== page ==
With a busy schedule full of work, family and life obligations, it is easy to rush meal times while eating our food on the run. Many of us have mastered the skill of multi-taking, only to miss out on the opportunity to enjoy our food. Do you ever stop to notice the texture of the food that you’re eating or pay attention to your body telling you that you’ve had enough? Mindful eating is a way to bring the focus back to the peace and joy that eating can provide.
What is Mindful Eating?
Mindful eating is applying mindfulness to why, when, where, what, and how you eat. This means being aware of both the physical and emotional feelings connected to eating; it is the process of paying attention to the experience of eating.
One study suggests that applying mindful eating tools may help you to avoid overeating by being aware of portion control, taste, texture and sensations such as mouthfeel. By being mindful you will raise awareness to why are you eating (are you hungry or simply snacking?), what you are eating (is this food nourishing to your body?), and how you are eating (am I on the run, multi-taking, driving, watching TV, texting? Am I even enjoying my food?).
Individuals who apply mindful eating tools have reported an increase in self-efficacy; cognitive control, improved eating behaviors; and even decreased symptoms of depression. A mindful eating approach may increase consumption of healthful fruits and vegetables which have protective qualities to help fight against coronary heart disease, stroke, obesity, and certain cancers.
Quick Tips For Eating Mindfully:
- Observe your body: Notice hunger and fullness signals that guide you to start and stop eating.
- Do not judge yourself: If you want to eat something, have it; as long as eating this food will not bring about any feelings of shame or guilt. If it will, recognize this and either avoid eating it or try to change your reaction to this food.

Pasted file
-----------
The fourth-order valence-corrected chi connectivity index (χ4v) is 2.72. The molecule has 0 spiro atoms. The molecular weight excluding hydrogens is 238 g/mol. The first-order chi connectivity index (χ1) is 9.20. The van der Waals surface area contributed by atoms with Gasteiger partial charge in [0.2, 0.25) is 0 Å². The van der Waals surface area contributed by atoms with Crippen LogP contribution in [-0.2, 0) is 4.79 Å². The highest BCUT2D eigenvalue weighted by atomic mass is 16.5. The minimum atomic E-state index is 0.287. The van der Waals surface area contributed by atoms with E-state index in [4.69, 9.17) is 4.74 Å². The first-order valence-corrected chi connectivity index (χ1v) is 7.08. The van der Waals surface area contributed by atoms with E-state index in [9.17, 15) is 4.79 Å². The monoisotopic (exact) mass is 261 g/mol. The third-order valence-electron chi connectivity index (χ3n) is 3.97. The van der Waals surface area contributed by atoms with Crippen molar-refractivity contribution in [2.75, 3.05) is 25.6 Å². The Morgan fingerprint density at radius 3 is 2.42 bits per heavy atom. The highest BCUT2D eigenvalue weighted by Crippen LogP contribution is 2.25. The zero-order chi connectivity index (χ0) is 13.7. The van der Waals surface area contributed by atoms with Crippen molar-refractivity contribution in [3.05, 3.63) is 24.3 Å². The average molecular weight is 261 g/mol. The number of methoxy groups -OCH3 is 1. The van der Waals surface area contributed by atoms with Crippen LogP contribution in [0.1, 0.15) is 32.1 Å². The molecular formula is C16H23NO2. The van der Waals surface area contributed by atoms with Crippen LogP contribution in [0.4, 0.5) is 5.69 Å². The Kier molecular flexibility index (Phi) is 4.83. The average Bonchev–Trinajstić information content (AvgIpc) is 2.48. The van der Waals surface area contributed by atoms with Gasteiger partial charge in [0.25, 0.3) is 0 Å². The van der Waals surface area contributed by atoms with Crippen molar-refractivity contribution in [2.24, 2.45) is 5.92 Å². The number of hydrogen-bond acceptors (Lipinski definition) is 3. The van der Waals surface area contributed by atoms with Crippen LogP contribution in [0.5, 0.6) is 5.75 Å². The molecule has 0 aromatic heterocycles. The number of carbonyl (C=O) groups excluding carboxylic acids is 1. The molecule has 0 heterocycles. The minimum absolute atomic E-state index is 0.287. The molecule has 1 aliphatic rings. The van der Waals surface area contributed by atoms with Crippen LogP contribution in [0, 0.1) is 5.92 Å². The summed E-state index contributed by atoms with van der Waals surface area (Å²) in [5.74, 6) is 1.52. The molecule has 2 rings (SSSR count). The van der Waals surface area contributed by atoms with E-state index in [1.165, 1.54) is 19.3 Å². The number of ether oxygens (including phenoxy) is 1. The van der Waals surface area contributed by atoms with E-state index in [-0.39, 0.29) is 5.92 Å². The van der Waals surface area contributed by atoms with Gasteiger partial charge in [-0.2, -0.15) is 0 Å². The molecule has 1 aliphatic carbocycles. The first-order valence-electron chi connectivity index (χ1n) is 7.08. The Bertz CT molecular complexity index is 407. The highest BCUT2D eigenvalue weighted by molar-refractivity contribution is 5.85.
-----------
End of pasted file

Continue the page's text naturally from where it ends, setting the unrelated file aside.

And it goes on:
- Notice your reaction to food. What do you like, what don’t you like? Try closing your eyes for a moment while you are eating to experience food in a new way.
- Savor your food: While eating, notice all of the colors, smells, flavors, and textures of the food. Focus on each mouthful. Try to engage all 5 senses when you eat (sight, smell, sound, taste, touch).
Ask yourself, “Am I…”
- Physically hungry? Try using a scale of 1-10 (1 very hungry and 10 very full). Ideally, you want to eat when your hunger is mild at a 3-4 and stop when it reaches a 7-8.
- Eating quickly or slowly? If you notice you’re rushing; take a deep breath and slow down.
Mindful Eating Resources:
- Intuitive Eating website: www.IntuitiveEating.org
- Miller CK, Kristeller JL, Headings A, Nagaraja H. Comparison of a mindful eating intervention to a diabetes self-management intervention among adults with type 2 diabetes: a randomized controlled trial. Health Educ Behav. 2014;41(2):145-154.
- The Center for Mindful Eating website:http://www.tcme.org/
- Tylka, T. Intuitive Eating Assessment Scale. J Counseling Psychology 2006(53):226-240.
- Mathieu J. What Should You Know about Mindful and Intuitive Eating?J Am Dietetic Assoc 2009;109(Dec):1982-1987.
Special thanks to Dietetic Intern Carlyn Blevins for her contributions to this post.
Tis’ the season for pumpkin everything and that is actually a very good thing. Pumpkin contains many protective nutritional qualities.
Fun Facts about pumpkin:
- Pumpkin belongs to the Curcurbitaceae family, which also includes gourds, squash, cucumbers and watermelons.
- There are many shades and sizes of pumpkins, some are best for decorations and some are sweeter and best for pies and baking.
- In other parts of the world, winter and summer squash are referred to as pumpkins.
- When cooking or baking with pumpkin, used freshly made or canned pumpkin. Avoid pumpkin pie mix, which is filled with sugar.
- The fiber content of pumpkin helps you to feel full, promotes digestive health, weight control and prevents constipation.
- Pumpkin if left uncut, should be stored in a cool, dark place for up to two months.
Nutritional Benefits of Pumpkin:
- Low in calories per serving
- Approximately 90% water
- Fiber rich
- Antioxidants: may help to prevent degenerative damage to the eyes.
- Vitamin A / provitamin A from Carotenoids (Beta-carotene)
- B Vitamins: (folate, niacin, vitamin B6, thiamin, and pantothenic acid)